30 Words That Don’t Need a Hyphen

For some reason, writers and editors love those little hyphens. They’ll put them just about anywhere, but most often in words that don’t need ’em. Here are 30 words found on Yahoo! that have been split up with one (or sometimes two) of those horizontal characters. Maybe at one time these words were hyphenated, but they aren’t any more.

breakup (noun)
comeback (noun)
roundup (noun)


34 Responses to “30 Words That Don’t Need a Hyphen”

  1. Bettina Says:

    Hi, I’m a self-employed Aussie subeditor who used to work in a newsroom where I could turn to more experienced staff to ask their advice about my achilles heel: to hyphen or not to hyphen – compound adjectives vs the wordy title of an entity (ie a low-cost airline vs a courier truck fire, a relief teacher shortage). I never understood the crazy theory behind our use of “mental health nurses” but that was our style; we just loved those crazy nurses!!!!

    I’ve been missing my former colleagues’ support but now your’ve just answered my latest dilemma so your site has come in very handy! Thanks!

    PS I found a “whether or not” in one of your sections (I think it was the 30 words without hyphens!!!!) 😉

  2. Laura Says:

    Hi, Bettina! Welcome to Terribly Write. I’m glad I could and hope you’ll come back often.

  3. Robyn Says:

    Great website! What about coordinate/coordination/coordinator?

  4. To Hyphenate or Not to Hyphenate, That is the Question « Says:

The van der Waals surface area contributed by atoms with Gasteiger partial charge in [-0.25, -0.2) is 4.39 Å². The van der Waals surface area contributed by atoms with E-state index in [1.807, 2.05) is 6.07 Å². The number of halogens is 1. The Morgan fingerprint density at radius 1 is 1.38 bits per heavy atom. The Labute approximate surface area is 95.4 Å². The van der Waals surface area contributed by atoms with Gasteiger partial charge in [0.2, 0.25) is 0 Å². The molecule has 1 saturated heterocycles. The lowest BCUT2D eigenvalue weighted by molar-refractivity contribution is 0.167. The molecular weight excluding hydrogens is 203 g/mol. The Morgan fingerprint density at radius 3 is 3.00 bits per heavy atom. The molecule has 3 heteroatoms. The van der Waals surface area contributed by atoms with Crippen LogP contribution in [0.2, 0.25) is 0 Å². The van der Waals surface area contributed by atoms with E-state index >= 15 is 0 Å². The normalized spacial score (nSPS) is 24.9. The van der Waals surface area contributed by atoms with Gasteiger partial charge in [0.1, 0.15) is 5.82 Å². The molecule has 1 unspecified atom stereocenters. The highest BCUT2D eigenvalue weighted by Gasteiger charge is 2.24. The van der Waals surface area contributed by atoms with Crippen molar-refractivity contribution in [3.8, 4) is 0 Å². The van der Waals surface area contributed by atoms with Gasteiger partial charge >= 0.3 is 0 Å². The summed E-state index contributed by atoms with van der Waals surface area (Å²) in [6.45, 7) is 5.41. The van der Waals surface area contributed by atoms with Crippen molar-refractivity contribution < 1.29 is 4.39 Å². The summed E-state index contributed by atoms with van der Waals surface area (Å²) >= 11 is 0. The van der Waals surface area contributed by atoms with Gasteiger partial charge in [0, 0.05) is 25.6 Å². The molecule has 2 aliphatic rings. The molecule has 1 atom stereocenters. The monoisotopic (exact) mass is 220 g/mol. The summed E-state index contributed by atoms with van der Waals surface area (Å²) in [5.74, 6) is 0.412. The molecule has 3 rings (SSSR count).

[…] 30 Words That Don’t Need a Hyphen – Terribly […]

  5. To Hyphenate or Not to Hyphenate, That is the Question « Says:

    […] 30 Words That Don’t Need a Hyphen – Terribly […]

  6. huskylover Says:

    Love reading this site, I usually find out something interesting stuff.
    Emily R. from Husky Secrets

  7. ownsahi Says:

    cool site

  8. ceftekhar Says:

    This is good if you’re not working within the constraints of a style guide (some style books may disagree with your list). Thanks!

  9. sapphicscribe Says:

    Love this, some really useful info. Thanks. Saffy. http://sapphicscribe.wordpress.com

  10. grateful follower Says:

    i am regularly bouncing all around the net most of the night as a result I possess a tendency to peruse a good deal, which unfortunately is not always a good thing as some of the internet resources I visit are composed of useless nonsense copied from several other sites a zillion times, nonetheless I gotta say this site is definitely half decent and also contains some authentic information, therefore cheers for helping to stop the trend of exactly copying other peoples’ blogs and forums 🙂

  11. [author] Says:

    I seem to have forgotten all the rules for hyphenation. Sadly, it doesn’t really matter; anything goes and it’s accepted (but I won’t get into that). It seems there are no hard and fast rules regarding grammar and style. When I search the internet for answers, I usually have to decide what I see most often, because it seems impossible to determine what is “correct.”
    Thank you for your list.

  12. jannghi Says:

    Hi. Good post. Other rules of hyphenation that people don’t seem to know is not to hyphenate a compound adjectival phrase containing an adverb ending in “-ly” even when the phrase is in front of the noun. EX:
    newly furnished house
    tight-fitting jacket

    And prefixes need a hyphen when they’re used before a capital letter or to avoid confusion with other similarly spelled words written without a hyphen: